We’ve talked quite a bit about sodium’s most well-known compound, sodium chloride, but there are several others worth mentioning as well. For example, sodium hydroxide (NaOH) is used to manufacture many products like paper, textiles, and soaps. Sodium bicarbonate (NaHCO3), also known as baking soda, is used to make baking products rise. Lastly, sodium carbonate (Na2Co3) is commonly used as a water softener.


Interesting Facts about Sodium

  • Sodium used to be a main component in glass when it was first produced by ancient civilizations.
  • Salt was once used as a form of currency in some ancient cultures.
  • Kosher salt contains about half the sodium of regular table salt. It also doesn’t have the added iodine of regular salt.
  • When human sweat dries on the skin in large amounts, you can see tiny salt deposits left behind from the water evaporation.
  • One early method of obtaining sodium hydroxide was by soaking the ashes of plants in water.
  • Sodium can be stored in kerosene to keep it from reacting with its surroundings.
  • Sodium is used in just about an overwhelming number of industries because of its very useful compounds.
  • More than 90% of the sodium present on Earth is in the form of salt.
  • Low levels of sodium in your blood leads to a condition called hyponatremia, while high levels of sodium can lead to hypertension.
  • The recommended daily intake of sodium is about 2.4 grams.


Occurrence and Abundance of Sodium

Sodium is the sixth most abundant element on Earth and makes up about 2.3% of the Earth’s crust. Because sodium is so reactive, it is never found in its pure form in nature, and is usually found in minerals like halite (NaCl) which is commonly called salt. Sodium also makes up about 1.1% of oceans because they are salt water. Sodium is necessary for human life as well, with about 0.24% abundance in humans. The mineral halite can be mined in the US, China, Germany, Russia and Canada as a means to produce salt, but it can be found in minerals like amphibole, zeolite and cryolite as well.


Uses of Sodium

Most Notable Uses in General

Sodium, in the form of sodium chloride (NaCl) or salt, is an essential part of food production around the world. It is used to enhance the favor of dishes and to preserve food. There are many different variations based on how and where it is produced. But sodium has other uses as well. For example, it can be used in the production of other metals, like titanium. It can also be used to make artificial rubber. Sodium also burns bright yellow in a flame test and its vapor is often injected into lightbulbs to add a yellow color, like in traffic signals.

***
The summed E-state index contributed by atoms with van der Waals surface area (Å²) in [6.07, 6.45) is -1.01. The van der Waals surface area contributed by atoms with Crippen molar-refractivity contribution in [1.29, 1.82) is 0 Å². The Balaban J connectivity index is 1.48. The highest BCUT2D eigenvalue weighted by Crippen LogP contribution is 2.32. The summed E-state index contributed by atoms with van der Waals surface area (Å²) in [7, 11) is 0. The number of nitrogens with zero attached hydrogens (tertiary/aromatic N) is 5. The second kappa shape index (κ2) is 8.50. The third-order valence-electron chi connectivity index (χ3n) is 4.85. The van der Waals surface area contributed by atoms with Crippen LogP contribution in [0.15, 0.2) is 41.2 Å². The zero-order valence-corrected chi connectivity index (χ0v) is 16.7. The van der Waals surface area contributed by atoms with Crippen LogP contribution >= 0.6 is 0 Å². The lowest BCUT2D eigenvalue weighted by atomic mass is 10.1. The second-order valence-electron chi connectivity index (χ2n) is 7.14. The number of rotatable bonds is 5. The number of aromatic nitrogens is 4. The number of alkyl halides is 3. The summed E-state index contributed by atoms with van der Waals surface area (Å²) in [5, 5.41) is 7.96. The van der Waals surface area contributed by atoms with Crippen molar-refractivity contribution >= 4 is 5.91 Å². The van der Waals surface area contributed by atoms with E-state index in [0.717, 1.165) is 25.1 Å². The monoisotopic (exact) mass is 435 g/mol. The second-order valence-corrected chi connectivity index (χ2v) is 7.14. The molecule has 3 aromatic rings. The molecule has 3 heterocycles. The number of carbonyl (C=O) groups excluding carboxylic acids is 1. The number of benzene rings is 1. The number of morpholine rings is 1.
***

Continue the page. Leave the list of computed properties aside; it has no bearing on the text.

“sodium lights” by Anthony Easton is licensed under CC BY 2.0

Most Notable Uses in Science

Sodium plays a very essential role in human life, particularly as part of the sodium-potassium pump in our cells. The pump is a protein in our cells that moves 3 sodium ions out of the cell, and 2 potassium ions into the cell. This is a necessary process for the production of energy in the form of ATP. Sodium is also important for keeping a normal fluid balance in your body. When you’re dehydrated and people say you need electrolytes, that includes sodium.


Discovery of Sodium

Because of its abundance in the Earth’s crust and its use in food, sodium has been known to civilizations for quite some time. However, it was first isolated by Sir Humphry Davy in 1807. He produced pure sodium by the electrolysis of very dry molten sodium hydroxide (NaOH). Sir Humphry Davy used a similar method to purify several other elements for the first time.


Sodium in the Future

Sodium, in the form of salt, is currently being researched for renewable energy storage. There is a small startup in the Emeryville, California that has been doing studies of using molten salt for energy storage.  Energy is transferred to the molten salt and heat and can be released with about 70% efficiency as electricity. This is currently less effective than batteries, but could be more cost-efficient and is being explored readily during this era of increased environmental consciousness.